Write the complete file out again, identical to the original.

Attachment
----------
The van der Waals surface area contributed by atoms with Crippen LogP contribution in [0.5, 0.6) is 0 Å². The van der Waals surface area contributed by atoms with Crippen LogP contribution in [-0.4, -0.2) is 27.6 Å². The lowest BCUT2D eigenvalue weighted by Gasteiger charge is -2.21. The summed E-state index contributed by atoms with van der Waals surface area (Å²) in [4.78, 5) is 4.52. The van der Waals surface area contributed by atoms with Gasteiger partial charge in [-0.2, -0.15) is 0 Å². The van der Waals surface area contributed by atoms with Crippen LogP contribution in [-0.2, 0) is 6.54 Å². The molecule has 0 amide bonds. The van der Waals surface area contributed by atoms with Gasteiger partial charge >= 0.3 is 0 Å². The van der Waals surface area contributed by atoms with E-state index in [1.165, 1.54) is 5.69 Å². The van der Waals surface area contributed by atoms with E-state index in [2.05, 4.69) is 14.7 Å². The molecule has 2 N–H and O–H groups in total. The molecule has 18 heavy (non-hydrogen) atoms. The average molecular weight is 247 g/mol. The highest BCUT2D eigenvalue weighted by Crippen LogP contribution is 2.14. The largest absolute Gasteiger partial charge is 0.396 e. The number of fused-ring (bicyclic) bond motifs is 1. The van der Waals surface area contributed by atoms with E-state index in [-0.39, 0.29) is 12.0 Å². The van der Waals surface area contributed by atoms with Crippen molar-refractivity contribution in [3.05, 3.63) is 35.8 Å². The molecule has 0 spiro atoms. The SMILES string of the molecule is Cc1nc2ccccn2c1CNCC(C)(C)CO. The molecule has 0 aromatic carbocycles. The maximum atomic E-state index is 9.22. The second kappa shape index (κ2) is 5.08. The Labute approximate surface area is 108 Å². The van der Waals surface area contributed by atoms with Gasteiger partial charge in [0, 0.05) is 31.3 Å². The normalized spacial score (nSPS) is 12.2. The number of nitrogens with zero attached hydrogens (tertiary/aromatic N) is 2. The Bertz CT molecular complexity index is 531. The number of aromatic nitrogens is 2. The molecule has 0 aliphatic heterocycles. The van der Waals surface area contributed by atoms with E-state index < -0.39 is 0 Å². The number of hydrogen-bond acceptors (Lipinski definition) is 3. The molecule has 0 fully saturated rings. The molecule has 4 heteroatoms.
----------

The van der Waals surface area contributed by atoms with Crippen LogP contribution in [0.5, 0.6) is 0 Å². The van der Waals surface area contributed by atoms with Crippen LogP contribution in [-0.4, -0.2) is 27.6 Å². The lowest BCUT2D eigenvalue weighted by Gasteiger charge is -2.21. The summed E-state index contributed by atoms with van der Waals surface area (Å²) in [4.78, 5) is 4.52. The van der Waals surface area contributed by atoms with Gasteiger partial charge in [-0.2, -0.15) is 0 Å². The van der Waals surface area contributed by atoms with Crippen LogP contribution in [-0.2, 0) is 6.54 Å². The molecule has 0 amide bonds. The van der Waals surface area contributed by atoms with Gasteiger partial charge >= 0.3 is 0 Å². The van der Waals surface area contributed by atoms with E-state index in [1.165, 1.54) is 5.69 Å². The van der Waals surface area contributed by atoms with E-state index in [2.05, 4.69) is 14.7 Å². The molecule has 2 N–H and O–H groups in total. The molecule has 18 heavy (non-hydrogen) atoms. The average molecular weight is 247 g/mol. The highest BCUT2D eigenvalue weighted by Crippen LogP contribution is 2.14. The largest absolute Gasteiger partial charge is 0.396 e. The number of fused-ring (bicyclic) bond motifs is 1. The van der Waals surface area contributed by atoms with E-state index in [-0.39, 0.29) is 12.0 Å². The van der Waals surface area contributed by atoms with Crippen molar-refractivity contribution in [3.05, 3.63) is 35.8 Å². The molecule has 0 spiro atoms. The SMILES string of the molecule is Cc1nc2ccccn2c1CNCC(C)(C)CO. The molecule has 0 aromatic carbocycles. The maximum atomic E-state index is 9.22. The second kappa shape index (κ2) is 5.08. The Labute approximate surface area is 108 Å². The van der Waals surface area contributed by atoms with Gasteiger partial charge in [0, 0.05) is 31.3 Å². The normalized spacial score (nSPS) is 12.2. The number of nitrogens with zero attached hydrogens (tertiary/aromatic N) is 2. The Bertz CT molecular complexity index is 531. The number of aromatic nitrogens is 2. The molecule has 0 aliphatic heterocycles. The van der Waals surface area contributed by atoms with E-state index < -0.39 is 0 Å². The number of hydrogen-bond acceptors (Lipinski definition) is 3. The molecule has 0 fully saturated rings. The molecule has 4 heteroatoms.